New Delhi — India's health authorities have solved the mystery of an illness that has infected thousands and left more than 100 people dead in the northern state of Uttar Pradesh. The fever that confounded experts for two weeks has been identified as two separate diseases, one caused by a bacteria and the other a virus.
The cases have been identified as infections with scrub typhus and dengue. Combined, they have killed more than 100 people and infected thousands in Uttar Pradesh, India's most populous state in just a couple weeks. At least 40 of the victims have been children.
Officials in Uttar Pradesh are reporting approximately 100 new cases of both fevers every day.
Scrub yphus is a bacterial fever spread through bites from chiggers, or larval mites, found in bushes. Symptoms include fever, headache and body aches, which later progress to rashes and inflammation of the nervous system which can cause confusion and even coma.
Dengue is a viral infection that spreads through the bites of infected mosquitoes. Patients often suffer from fever, muscle and joint pain. In severe cases, as has been seen in recent outbreaks in India, the blood platelet count of the patient drops significantly, leading to internal bleeding and possible death.
Uttar Pradesh authorities first reported cases of a mystery fever in the Firozabad district on August 18. As of Tuesday, the district was still the worst hit, with 51 deaths including the 40 children.
The diseases have spread to at least five other districts in the state, including Agra, where the iconic Taj Mahal draws hundreds of thousands of visitors every year.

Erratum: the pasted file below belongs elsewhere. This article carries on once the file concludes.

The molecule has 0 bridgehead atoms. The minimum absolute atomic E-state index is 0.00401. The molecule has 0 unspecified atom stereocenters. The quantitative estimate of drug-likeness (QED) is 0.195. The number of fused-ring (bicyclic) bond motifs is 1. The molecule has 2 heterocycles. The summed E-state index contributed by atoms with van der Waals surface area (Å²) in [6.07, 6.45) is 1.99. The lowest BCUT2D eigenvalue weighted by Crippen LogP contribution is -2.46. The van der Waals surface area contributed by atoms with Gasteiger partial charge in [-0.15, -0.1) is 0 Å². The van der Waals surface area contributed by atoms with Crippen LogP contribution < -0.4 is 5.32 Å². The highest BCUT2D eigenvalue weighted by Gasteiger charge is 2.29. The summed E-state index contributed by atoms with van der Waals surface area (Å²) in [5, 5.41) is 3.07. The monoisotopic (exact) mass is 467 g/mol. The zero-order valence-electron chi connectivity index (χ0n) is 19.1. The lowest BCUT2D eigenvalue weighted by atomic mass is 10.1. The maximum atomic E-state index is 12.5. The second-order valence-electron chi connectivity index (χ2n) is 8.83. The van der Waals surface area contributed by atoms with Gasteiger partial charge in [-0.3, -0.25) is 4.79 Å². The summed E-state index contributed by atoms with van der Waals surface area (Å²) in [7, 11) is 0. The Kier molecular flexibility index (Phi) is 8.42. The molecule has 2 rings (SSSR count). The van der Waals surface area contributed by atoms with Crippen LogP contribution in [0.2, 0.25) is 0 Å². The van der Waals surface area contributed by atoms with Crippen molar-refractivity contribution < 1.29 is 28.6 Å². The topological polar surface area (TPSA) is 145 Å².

State health officials were going door-to-door to raise awareness of the most recent threat to public health in a bid to stem the spread.
Some Indian news outlets reported that hospitals in the region were running out of beds and other resources to treat patients. The Times of India reported at least 5,000 people were being treated in hospitals in the Firozabad district alone. There have been no statistical breakdowns from regional authorities on how many cases are believed to be scrub typhus and how many are dengue.
India grapples with dengue outbreaks almost every year, typically in the rainy monsoon season when the Aedes aegypti mosquitos that carry the virus breed in and around homes in accumulated fresh water.
Tens of thousands of cases and dozens of deaths are reported most years, and Uttar Pradesh, with its 200 million inhabitants, is often hard-hit. Millions of people live below the poverty line in the state, with poor standards of sanitation and health care contributing to the spread of the disease.
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